The actual management side is quite basic but I think this will work well for newcomers to the genre, or for those that want a game you can quickly dip into and the option to play the occasional match is a welcome addition. Training your players is fun, and bidding for new players is good.

The more 'human' idea works well too, such as considering the players' different temperaments or skills which need nurturing, and the idea of getting reports form the Gazette is good. However, I really think that serious management fans are going to find this too primitive and there will not be enough actual matches for arcade enthusiasts.


Super League Manager logo

Steve McGill dons his sheepskin coat, lights up a Havana, puts his feet on the desk and picks up the phone. It's tough at the top of footy management...

As an exiled Kilmarnock football fan, a typical weekend routine in Bath runs something like this:
Saturday - around about 3pm, ensure access to radio or a teletext television. Read top fanzine, The Killie Exile. Listen to radio or check teletext every five to 10 minutes. When full time finally transpires, look up match report on teletext.
Sunday - wake up ay time between 10am and noon depending on last night's activities. Get dressed. Walk to newsagent on corner of street and buy Scottish papers sold there - Sunday Mail and Sunday Post.

Read reports on the stunning inspirational play and Kilmarnock's stylistic match performance. Check the Sunday Post's crime count, that is, the number of fouls, bookings and sending offs awarded to both teams. Check the Sunday Mail's team of the day - Kilmarnock's Neil Whitworth is a permanent fixture - and mentally note which other Killie players are in there. Check rating out of 10 for each player in the Scottish Premier, paying particular attention to Kilmarnock players. Smile as the realisation dawns that European football is just a few matches away. The team's ready, willing and able.

Normally, I wouldn't write such an indulgent introduction to a review, but, due to the structure and design of Super League Manager, the above formula bears more than an uncanny resemblance to the routines needed to master the game.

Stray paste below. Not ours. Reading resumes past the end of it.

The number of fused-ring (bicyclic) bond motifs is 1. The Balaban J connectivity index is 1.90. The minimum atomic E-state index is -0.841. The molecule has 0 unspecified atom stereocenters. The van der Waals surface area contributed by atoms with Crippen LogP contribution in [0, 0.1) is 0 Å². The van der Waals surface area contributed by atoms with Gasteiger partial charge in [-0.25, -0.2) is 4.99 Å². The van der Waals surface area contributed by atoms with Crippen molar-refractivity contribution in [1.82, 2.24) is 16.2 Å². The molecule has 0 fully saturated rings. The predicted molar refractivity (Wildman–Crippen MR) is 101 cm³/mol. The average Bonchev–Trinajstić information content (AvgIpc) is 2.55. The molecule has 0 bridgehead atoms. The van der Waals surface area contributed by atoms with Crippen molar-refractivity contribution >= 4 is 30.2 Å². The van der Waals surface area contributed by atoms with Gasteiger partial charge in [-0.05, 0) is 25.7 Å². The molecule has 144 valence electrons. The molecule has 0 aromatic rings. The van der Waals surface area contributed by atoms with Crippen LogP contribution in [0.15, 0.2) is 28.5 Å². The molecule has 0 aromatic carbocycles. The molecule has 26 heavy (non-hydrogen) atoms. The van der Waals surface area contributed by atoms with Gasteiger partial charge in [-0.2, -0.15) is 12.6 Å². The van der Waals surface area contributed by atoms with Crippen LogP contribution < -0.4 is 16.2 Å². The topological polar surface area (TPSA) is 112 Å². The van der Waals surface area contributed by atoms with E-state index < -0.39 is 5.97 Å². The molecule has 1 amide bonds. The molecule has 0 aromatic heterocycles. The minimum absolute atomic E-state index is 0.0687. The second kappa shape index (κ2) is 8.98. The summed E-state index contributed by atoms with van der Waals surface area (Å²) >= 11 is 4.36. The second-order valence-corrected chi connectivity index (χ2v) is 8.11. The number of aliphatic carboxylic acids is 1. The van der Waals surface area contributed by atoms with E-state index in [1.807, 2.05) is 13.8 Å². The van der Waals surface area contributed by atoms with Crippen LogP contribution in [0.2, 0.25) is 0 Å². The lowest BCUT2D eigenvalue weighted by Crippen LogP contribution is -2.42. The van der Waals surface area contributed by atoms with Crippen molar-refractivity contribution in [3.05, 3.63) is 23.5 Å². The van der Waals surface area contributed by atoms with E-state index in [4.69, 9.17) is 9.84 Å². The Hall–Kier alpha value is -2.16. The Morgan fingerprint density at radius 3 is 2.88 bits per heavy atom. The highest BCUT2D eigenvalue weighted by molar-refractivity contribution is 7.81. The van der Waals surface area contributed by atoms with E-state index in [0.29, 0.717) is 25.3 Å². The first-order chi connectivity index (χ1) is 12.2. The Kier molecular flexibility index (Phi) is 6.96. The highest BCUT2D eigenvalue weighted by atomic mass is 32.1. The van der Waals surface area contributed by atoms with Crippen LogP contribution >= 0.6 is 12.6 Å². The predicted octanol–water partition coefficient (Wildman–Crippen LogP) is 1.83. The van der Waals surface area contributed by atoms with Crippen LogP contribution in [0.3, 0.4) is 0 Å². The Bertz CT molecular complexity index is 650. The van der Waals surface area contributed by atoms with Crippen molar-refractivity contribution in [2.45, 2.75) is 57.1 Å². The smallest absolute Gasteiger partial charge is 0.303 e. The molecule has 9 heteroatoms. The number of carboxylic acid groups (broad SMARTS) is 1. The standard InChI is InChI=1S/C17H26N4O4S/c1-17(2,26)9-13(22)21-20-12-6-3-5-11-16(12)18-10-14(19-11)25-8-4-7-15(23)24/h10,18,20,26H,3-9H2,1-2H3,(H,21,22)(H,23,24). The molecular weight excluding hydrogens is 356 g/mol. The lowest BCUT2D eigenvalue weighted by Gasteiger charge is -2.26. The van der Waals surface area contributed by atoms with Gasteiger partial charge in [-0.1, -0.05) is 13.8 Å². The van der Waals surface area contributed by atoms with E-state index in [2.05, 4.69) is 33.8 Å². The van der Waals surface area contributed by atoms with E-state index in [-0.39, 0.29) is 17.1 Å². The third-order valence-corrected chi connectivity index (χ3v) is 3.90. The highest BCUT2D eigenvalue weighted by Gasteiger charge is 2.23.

Natural born manager
Rather than overwhelm the gamer with a barrage of statistics and attribute ratings such as those found in Tactical Manager 2 or Premier Manager 3, Super League Manager feels more natural. Amiga Format gave away a fully working demo last issue (AF69) so that you could see for yourself. So, instead of describing the game, here are a few observations.

The most important area to concentrate on is the players themselves. Training can be individually tailored for problem players, set for positional play, or doled out to the whole team. Good team results are unattainable if you neglect this mechanism. Pay particular attention to the device that emulates the trainer's comments. It helps immensely when choosing team formations and positions for that match.

The paper that appears on your desk every Sunday after the match is incredibly useful. In fact, it's essential. It keeps you in touch with what's going on in your division and the other divisions, how well your players have played and how well the opposition have done.
It's not the Sunday Mail or the Sunday Post (no game could be that good) - Emlyn Hughes' portrait graces the front cover, yeuch - but it gives you a run-down on every game played and rates the performance of every participating player accordingly.